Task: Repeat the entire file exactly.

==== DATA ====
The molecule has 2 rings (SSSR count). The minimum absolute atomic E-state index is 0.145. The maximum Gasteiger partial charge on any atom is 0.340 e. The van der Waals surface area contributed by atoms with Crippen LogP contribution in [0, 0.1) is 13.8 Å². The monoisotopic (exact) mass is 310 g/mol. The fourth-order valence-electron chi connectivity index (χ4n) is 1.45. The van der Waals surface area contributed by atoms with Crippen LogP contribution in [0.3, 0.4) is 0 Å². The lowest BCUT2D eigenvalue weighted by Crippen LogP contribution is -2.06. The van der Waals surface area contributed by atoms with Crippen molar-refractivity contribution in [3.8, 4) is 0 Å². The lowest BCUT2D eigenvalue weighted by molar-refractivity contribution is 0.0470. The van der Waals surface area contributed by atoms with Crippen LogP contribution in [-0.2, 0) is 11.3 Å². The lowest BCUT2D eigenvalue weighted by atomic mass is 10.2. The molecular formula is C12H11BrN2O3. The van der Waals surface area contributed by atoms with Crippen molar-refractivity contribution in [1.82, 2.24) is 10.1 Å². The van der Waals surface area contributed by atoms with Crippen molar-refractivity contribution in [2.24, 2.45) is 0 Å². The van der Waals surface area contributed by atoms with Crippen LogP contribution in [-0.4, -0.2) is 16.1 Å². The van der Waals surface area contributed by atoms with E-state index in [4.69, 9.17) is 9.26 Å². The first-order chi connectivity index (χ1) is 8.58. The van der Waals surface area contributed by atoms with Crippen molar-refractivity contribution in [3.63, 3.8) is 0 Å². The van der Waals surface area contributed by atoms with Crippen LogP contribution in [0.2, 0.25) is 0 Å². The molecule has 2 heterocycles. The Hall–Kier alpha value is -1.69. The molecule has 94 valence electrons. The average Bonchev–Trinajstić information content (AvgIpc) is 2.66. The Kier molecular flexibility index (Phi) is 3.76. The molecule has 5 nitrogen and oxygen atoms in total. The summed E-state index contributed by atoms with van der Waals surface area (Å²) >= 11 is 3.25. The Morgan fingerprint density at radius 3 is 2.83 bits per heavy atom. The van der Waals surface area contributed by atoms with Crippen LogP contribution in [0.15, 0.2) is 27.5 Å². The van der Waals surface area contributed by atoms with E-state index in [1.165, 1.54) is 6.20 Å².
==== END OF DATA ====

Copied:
The molecule has 2 rings (SSSR count). The minimum absolute atomic E-state index is 0.145. The maximum Gasteiger partial charge on any atom is 0.340 e. The van der Waals surface area contributed by atoms with Crippen LogP contribution in [0, 0.1) is 13.8 Å². The monoisotopic (exact) mass is 310 g/mol. The fourth-order valence-electron chi connectivity index (χ4n) is 1.45. The van der Waals surface area contributed by atoms with Crippen LogP contribution in [0.3, 0.4) is 0 Å². The lowest BCUT2D eigenvalue weighted by Crippen LogP contribution is -2.06. The van der Waals surface area contributed by atoms with Crippen molar-refractivity contribution in [3.8, 4) is 0 Å². The lowest BCUT2D eigenvalue weighted by molar-refractivity contribution is 0.0470. The van der Waals surface area contributed by atoms with Crippen LogP contribution in [-0.2, 0) is 11.3 Å². The lowest BCUT2D eigenvalue weighted by atomic mass is 10.2. The molecular formula is C12H11BrN2O3. The van der Waals surface area contributed by atoms with Crippen molar-refractivity contribution in [1.82, 2.24) is 10.1 Å². The van der Waals surface area contributed by atoms with Crippen molar-refractivity contribution in [2.24, 2.45) is 0 Å². The van der Waals surface area contributed by atoms with Crippen LogP contribution in [-0.4, -0.2) is 16.1 Å². The van der Waals surface area contributed by atoms with E-state index in [4.69, 9.17) is 9.26 Å². The first-order chi connectivity index (χ1) is 8.58. The van der Waals surface area contributed by atoms with Crippen molar-refractivity contribution in [3.63, 3.8) is 0 Å². The van der Waals surface area contributed by atoms with Crippen LogP contribution in [0.2, 0.25) is 0 Å². The molecule has 2 heterocycles. The Hall–Kier alpha value is -1.69. The molecule has 94 valence electrons. The average Bonchev–Trinajstić information content (AvgIpc) is 2.66. The Kier molecular flexibility index (Phi) is 3.76. The molecule has 5 nitrogen and oxygen atoms in total. The summed E-state index contributed by atoms with van der Waals surface area (Å²) >= 11 is 3.25. The Morgan fingerprint density at radius 3 is 2.83 bits per heavy atom. The van der Waals surface area contributed by atoms with Crippen LogP contribution in [0.15, 0.2) is 27.5 Å². The van der Waals surface area contributed by atoms with E-state index in [1.165, 1.54) is 6.20 Å².